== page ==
Canada: The Great Grey North

Canada growing old; who’s going to take care of them?
Rahman Mohamed

On May 3, 2017 Statistics Canada released the facts: Canada’s grey.  In 2016 there were more people on the ice that were losing their hair than growing it.

The comb-over generation (age 15-64) was still the largest (59%), controlling the puck, but the baldies outnumbered the babies, the seniors (65+) had a larger team than the juniors (under 15).  23.5% of males were 65+; 16.6% were under 15.  There were more oldies dying their hair (25.4%, women 65+) but fewer women than boys combing (15.3%, girls under 15).Canada population pyramid 2016

189,085 boys were born as Canadians in 2016; they slightly outnumbered the girls who entered the world (180,645).  On the older side women dominated the men who were born in the last century (1916 or earlier): 6,890 females to 1,340 males aged 100+.  Statistics Canada predicts that old are going to continue conquering the young.  In fact, they suggest that in 2036 there will be almost twice as many experienced Canadians (65+) than rookies (under 15).

Statistics Canada Population Expectations 2036

While the retired players on both sides will outnumber the rookies the experienced men will have a harder time rotating shifts than the women; 4,657,230 men are expected to be 65+ compared to 5,237,935 women.  The youngster division is expected to have a difference in the 100,000 range, 2,871,355 baby boys compared to 2,745,235 girls.  So what does that mean for the ones responsible for goal tending and scoring (taking care of the young and old).

A 100+ granny or grandpa (more likely great-grandma or great-great-grandpa) in 2036 will have been born in the midst of the Great Depression, seen World War 2 and 3 (Syria today) and know what the internet is.  And they’ll have seen the Maple Leafs win the Stanley Cup too!  In their 80’s today they’re not likely to be fluent in the advanced technology of the 2030’s unless they’re reading this on a tablet or smartphone and were directed from a link on Facebook or Twitter.  Others who’ve just reached the prime, 65, might be able to navigate mid-21st century technology; after all, they were raised among the hipsters in the 70’s, smoked pot illegally and will soon be able to use weed legally in Canada instead of just pulling the roots from the underground, most likely July 1, 2018 – Canada Day, aka Cannabis Day.  There is hope they’ll see the Leafs win the Stanley Cup too before they retire.  Or at least see Lord Stanley’s Cup return to Canadian hands in the 21st century, in the land it truly belongs.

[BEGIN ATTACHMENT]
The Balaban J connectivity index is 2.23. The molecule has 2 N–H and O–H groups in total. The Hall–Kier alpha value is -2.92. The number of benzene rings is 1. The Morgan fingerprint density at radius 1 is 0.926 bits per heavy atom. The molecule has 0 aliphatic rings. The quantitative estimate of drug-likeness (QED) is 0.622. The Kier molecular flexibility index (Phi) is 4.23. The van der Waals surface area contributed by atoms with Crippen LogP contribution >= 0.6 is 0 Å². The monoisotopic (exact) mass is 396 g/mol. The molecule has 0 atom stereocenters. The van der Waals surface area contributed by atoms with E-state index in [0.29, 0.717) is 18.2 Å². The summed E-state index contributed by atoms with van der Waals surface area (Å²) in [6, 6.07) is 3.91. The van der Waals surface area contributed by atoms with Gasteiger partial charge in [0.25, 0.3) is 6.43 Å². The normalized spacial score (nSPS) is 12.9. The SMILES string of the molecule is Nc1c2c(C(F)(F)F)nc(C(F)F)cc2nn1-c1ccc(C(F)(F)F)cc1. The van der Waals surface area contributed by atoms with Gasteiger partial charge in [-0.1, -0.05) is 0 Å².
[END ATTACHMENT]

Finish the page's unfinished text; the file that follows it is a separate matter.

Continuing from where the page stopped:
Ontario’s numbers for 2036 and 2016 differed slightly but fell in line with the rest of Canada; grannies outnumbered grandpas while baby boys outnumbered baby girls.   The question is still there: what will be done with the old ones?  Today, across Ontario, there are wait times in emergency, reported shortage of beds in hospitals and a shortage of old age homes.  Not only that housing prices are soaring.  When the time comes the empty-nesters might not be able to afford a smaller nest; they might be forced to maintain the 3-storey, 2-bathroom cave instead of living on a steel tree with a high roof and a view of their baby’s office (a view that lets them make sure the baby is behaving).

In Ontario there are more schools than needed.  The baby boomers have moved on.  The buildings are sitting empty and school boards are selling them to make room for condos. There’s no shortage of ice rinks.

Empty school buildings can be adapted to be old age long-term care homes.  Beautiful artwork is already on most classroom walls making them beautiful bedrooms.  Not only that there would be clean bathrooms just around the corner, men and women having their own exclusive bathrooms.  They’d have a computer lab with internet connection, a gymnasium fully equipped for ball hockey, and a cafeteria for breakfast, brunch, lunch, dinner, and bingo.  The only thing missing: cable.  It can be added; if it’s likely to help the government from hearing complaints it’s more than likely.  With cable they can watch Hockey Night in Canada!  Not only that, while watching with their grandchildren they’ll be able to teach them the art of signing a cheque or jersey instead of just using a thumbprint.

Without long-term care homes grandchildren might be forced to look after their grandparents, another round of living in the same home for boomerang kids.  In 2036 Canada will have AI ready to vacuum and cook meals while humans watch the game on ice.  The AI will provide live commentary for the games too.  While they can turn themselves on and charge themselves grandchildren will be teaching grandparents how to use Imersenet, the evolution of Internet, a task not fit for AI.

Can it be done?  Will the old be here on Earth or will they simply be moved to Mars Retirement Homes?  There is ice on Mars and it has less gravity so old Canadians might actually have an easier time playing the game there.

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